There’s an old saying that if you laid all the economists in the world end to end, they still wouldn’t reach a conclusion.
But even so, most of them would agree that Britain’s economy doesn’t invest enough. We’re wedded to short-term consumer demand rather than investing in long-term growth like those sensible Germans.
And the difference matters a lot. If British companies don’t invest as much in new ideas or the latest technologies as their foreign rivals, we’ll always be on the back foot – condemned to trail along in the wake of more modern, go-ahead firms.
We’ll be the awkward provincial cousins trying to keep up with more accomplished and capable relatives.
It’s deeply embedded too: critics have been highlighting the problem for at least 50 years. So what’s the answer? How do we cure ourselves of such a long-term illness?
We could start with the tax system. Nobody much likes taxes, but company taxes are the ugliest sister in an unattractive family.
The OECD says that corporation tax is the most damaging and distortive, stopping investment flowing to wherever in the economy it is needed most. Reforming it would make UK plc more efficient, with faster growth and higher productivity too. But how do we achieve this?
At the moment, we’ve only ourselves to blame, because our company tax system rewards firms which borrow much more than ones that invest.
We lavish huge taxpayer subsidies on bankers and hedge fund managers who load up British firms with debts. But we’re meaner with virtuous management teams that do lots of growth-promoting, long-term capital investment instead.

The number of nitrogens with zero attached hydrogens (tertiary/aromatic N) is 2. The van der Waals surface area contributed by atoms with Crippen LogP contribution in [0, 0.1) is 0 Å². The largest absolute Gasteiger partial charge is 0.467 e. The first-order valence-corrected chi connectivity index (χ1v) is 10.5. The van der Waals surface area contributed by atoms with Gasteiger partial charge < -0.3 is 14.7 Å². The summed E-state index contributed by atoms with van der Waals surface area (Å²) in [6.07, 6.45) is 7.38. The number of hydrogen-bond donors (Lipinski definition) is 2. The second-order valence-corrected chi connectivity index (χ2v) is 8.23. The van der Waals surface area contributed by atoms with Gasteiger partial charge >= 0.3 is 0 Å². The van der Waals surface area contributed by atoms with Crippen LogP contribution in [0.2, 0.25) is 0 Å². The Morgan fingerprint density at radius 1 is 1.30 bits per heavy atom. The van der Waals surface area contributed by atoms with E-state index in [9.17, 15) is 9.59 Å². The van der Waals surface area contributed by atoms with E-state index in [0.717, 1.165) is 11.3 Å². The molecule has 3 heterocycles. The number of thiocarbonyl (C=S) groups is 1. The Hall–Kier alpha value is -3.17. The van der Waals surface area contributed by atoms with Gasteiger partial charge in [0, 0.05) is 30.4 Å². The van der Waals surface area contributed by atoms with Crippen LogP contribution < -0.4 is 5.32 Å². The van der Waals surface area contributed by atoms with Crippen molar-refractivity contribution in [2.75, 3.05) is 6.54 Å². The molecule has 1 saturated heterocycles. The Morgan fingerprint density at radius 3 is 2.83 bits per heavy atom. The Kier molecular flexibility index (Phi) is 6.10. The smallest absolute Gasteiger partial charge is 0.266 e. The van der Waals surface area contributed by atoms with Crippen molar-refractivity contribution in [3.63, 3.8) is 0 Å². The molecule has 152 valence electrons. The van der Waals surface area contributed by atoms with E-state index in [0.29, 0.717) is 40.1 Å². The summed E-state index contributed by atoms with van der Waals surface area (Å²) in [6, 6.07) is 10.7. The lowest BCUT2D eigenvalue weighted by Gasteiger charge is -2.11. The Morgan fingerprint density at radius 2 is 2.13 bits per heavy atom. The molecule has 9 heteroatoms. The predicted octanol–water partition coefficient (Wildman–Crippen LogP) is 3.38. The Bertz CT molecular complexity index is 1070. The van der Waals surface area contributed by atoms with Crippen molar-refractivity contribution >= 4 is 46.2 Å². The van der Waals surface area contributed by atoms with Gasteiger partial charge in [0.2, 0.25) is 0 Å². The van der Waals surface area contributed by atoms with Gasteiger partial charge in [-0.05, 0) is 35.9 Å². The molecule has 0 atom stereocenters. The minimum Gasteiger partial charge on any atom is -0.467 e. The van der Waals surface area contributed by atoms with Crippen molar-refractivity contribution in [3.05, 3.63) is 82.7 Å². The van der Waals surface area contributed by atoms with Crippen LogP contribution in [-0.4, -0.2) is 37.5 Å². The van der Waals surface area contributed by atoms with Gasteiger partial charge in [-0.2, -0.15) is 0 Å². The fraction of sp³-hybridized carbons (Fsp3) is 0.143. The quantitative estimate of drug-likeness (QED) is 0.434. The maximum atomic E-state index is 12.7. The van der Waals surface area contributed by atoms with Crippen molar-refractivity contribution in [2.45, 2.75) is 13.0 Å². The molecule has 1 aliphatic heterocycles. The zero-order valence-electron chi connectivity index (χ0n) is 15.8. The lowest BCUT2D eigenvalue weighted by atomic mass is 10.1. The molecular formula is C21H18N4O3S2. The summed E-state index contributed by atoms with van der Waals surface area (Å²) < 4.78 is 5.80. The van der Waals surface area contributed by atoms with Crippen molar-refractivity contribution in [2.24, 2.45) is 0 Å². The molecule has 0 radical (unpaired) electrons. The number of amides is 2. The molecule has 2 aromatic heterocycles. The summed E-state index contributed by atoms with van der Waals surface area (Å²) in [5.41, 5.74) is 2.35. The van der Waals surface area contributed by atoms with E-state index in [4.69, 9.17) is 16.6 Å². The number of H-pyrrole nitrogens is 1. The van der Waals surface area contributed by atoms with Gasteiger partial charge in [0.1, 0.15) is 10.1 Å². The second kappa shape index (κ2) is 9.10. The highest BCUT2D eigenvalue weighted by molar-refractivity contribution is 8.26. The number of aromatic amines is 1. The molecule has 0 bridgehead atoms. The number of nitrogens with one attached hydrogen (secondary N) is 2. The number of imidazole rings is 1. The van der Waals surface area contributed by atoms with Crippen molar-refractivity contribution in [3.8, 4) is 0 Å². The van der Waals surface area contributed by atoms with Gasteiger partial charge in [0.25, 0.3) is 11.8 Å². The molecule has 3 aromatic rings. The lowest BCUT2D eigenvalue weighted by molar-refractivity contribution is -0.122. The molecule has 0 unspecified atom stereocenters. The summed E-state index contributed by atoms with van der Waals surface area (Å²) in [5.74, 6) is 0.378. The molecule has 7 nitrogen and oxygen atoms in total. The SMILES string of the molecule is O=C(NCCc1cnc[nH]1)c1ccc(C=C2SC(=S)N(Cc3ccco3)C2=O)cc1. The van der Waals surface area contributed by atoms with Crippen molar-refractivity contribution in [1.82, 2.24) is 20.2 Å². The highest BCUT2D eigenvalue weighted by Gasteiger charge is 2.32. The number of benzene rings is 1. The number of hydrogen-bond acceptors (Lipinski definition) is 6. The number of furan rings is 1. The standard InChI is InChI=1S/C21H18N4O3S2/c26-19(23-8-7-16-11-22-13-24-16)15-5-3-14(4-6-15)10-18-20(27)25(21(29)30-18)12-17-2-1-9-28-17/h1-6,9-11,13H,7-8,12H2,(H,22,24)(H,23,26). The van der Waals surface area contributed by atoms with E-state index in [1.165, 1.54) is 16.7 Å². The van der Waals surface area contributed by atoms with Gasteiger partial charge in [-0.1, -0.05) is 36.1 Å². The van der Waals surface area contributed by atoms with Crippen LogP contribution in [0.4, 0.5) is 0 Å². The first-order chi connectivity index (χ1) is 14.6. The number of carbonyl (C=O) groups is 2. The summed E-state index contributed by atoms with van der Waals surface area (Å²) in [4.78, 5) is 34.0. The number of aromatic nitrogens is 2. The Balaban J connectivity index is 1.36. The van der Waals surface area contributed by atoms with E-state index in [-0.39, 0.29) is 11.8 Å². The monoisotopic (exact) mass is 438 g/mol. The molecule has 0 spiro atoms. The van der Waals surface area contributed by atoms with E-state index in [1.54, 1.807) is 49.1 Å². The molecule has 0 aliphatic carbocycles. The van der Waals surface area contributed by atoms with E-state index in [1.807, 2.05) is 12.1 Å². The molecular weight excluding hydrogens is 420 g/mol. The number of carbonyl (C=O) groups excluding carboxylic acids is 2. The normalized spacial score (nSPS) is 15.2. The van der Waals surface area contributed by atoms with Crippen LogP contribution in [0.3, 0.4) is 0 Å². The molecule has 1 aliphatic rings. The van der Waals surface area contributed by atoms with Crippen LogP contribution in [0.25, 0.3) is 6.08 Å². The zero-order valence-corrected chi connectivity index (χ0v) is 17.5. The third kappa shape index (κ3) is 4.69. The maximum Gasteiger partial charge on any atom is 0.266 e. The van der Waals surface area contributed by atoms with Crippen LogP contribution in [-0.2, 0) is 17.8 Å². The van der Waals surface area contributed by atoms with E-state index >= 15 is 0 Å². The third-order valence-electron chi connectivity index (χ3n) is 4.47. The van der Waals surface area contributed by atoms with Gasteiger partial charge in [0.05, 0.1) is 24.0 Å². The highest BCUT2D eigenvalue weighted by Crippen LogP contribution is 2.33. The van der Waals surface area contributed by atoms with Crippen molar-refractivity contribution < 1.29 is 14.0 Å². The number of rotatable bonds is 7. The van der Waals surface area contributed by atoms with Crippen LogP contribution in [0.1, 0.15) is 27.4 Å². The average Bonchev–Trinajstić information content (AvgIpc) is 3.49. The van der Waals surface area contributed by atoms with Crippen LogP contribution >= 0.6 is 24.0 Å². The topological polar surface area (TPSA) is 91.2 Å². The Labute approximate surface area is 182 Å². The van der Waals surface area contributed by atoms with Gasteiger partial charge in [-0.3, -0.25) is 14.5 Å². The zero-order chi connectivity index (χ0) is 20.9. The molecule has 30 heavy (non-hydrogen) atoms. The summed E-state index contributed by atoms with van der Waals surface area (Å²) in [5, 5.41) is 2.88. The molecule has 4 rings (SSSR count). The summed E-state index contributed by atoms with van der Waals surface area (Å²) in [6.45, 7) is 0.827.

So why not reverse the incentives? Stop rewarding borrowing so lavishly, and encourage investment instead? It would be fairly simple to do: we could make capital expenditures fully tax deductible as soon as it is spent, and stop company debt interest being tax deductible instead.
The effects would be startling. We’d see much higher business investment in both digital and traditional industries, leading to stronger economic growth and better productivity across the entire economy.
Pretty soon, lower borrowings would produce a less leveraged, more counter-cyclical economy, which would be stronger, less brittle, and better able to withstand economic shocks like the next recession. And we’d have a fairer and more robust tax system, where multinationals wouldn’t be able to use intercompany borrowings to move their profits offshore.
Best of all, the change would pay for itself, with money left over for a tax cut too. The current subsidy for company borrowing is so enormous that we could have loads more growth-promoting long-term investment and there’d still be money left over for lower company tax rates.
We’d have to phase it in, of course, to give firms time to change their borrowings. And we’d need to tread carefully with financial and real estate investment firms, for whom borrowing and lending is their core.
But in the end, we’d have transformed the country’s economy dramatically for the better. Post-Brexit Britain would have its wealth-creating mojo back, and would be the best place in both the G20 and Europe to invest and do business.
Why shouldn’t we be the leaders of the fourth Industrial Revolution, just as we were for the first?